LAST UPDATED: March 25th, 2019
A strange phenomenon is happening in the deer woods right now, but 90% of hunters don’t even know what’s going down. Over the three-month period of May thru July, many landowners and whitetail managers will have lost roughly 13% of their female deer herd. No, not to predation. These deer are looking for the proverbial greener pastures.
In a sport where bucks get all the glory, the whitetail doe often gets overlooked. With no impressive headgear to set them apart from the crowd, they all tend to look similar. Unless they have unusual coloration or markings on their hide, or some other distinctive trait, it’s almost impossible to tell one from another if they’re the same age and size. This, perhaps, is their greatest asset, and allows them to slip off unnoticed and never come back.
Dispersal among female deer is not a new revelation. The first known study of female dispersal was done in Illinois in 1970. In recent years, the availability and affordability of radio collars have resulted in more extensive research, but many of them often discover similar patterns. Come summer, a percentage of the female population will have relocated – anywhere from 4-49% (with an average of 13%) depending on habitat and population density.
Males disperse for two reasons – to minimize inbreeding and establish new areas where there’s less competition during the rut. Females, however, have their own agenda. The goal of most relocating females is to find solitude while giving birth and raising their fawns. A 1982 study by John Ozoga found that when a female population in an area is too high it effects maternal behavior as well as makes them more susceptible to predators (Journal of Wildlife Management). In other words, instinct tells these females to isolate themselves from the rest of the herd in order to achieve maximum fawn survival. An added benefit to isolation is a stronger mother/fawn bonding experience, which is also proven to increase offspring fitness.
For that reason, most of the females that disperse tend to be from an older age bracket. Whereas males typically disperse as yearlings, females often do it a year later, about the same time their first fawns are due. There have also been cases where mothers relocated with their fawns later in the summer. In fact, a 1992 Minnesota study found that one mother and fawn didn’t finish relocating until first week of August.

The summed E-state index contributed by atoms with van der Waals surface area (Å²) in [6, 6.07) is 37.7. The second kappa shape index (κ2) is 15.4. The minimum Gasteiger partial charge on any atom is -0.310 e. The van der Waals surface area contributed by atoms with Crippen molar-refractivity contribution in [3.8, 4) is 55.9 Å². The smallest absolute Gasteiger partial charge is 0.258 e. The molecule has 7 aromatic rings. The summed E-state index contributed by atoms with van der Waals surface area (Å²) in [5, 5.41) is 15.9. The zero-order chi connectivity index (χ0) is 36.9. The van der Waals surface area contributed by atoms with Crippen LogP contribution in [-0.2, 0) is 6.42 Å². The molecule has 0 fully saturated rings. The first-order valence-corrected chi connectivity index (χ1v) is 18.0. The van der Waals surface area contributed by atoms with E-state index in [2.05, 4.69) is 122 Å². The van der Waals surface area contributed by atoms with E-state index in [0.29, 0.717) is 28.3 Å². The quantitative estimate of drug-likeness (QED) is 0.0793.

How females disperse is just as intriguing as why, though. Studies have shown that when males decide to move, they do it quickly, often walking in a straight line until they reach a suitable destination, an average of one to five miles from their place of birth. Not so with females, which do plenty of window shopping along the way.
Researchers at Penn State University have been tracking whitetails since 2005. According to their Deer-Forest Blog, between 2005 and 2011, they radio-collared 277 eight-month-old females and found that the average dispersal distance was 11.2 miles “as the crow flies” from their origin of birth. However, those females actually traveled almost 32 miles in order to end up 11 miles away.
Also interesting to note is that, in the PSU study, females took an average of 14.5 days to relocate. The longest took 55 days! By comparison, males relocate in an average of just a couple of days.
The time and duration of dispersal can have a negative effect on the mortality of dispersing females. With so many roads crisscrossing the countryside, the farther a whitetail ventures into unfamiliar territory, the more likely it will be to end up in the wrong place at the wrong time. Because of that, dispersing females have a mortality rate of about 7%, compared to males which is less than 1%.
It stands to reason that, although many areas will be losing approximately 13% of their female whitetail population this summer, they’ll also be gaining an equal amount that will infiltrate from outlying areas. These newcomers should be welcomed and their presence not taken for granted. After all, who knows how far they had to travel to get there.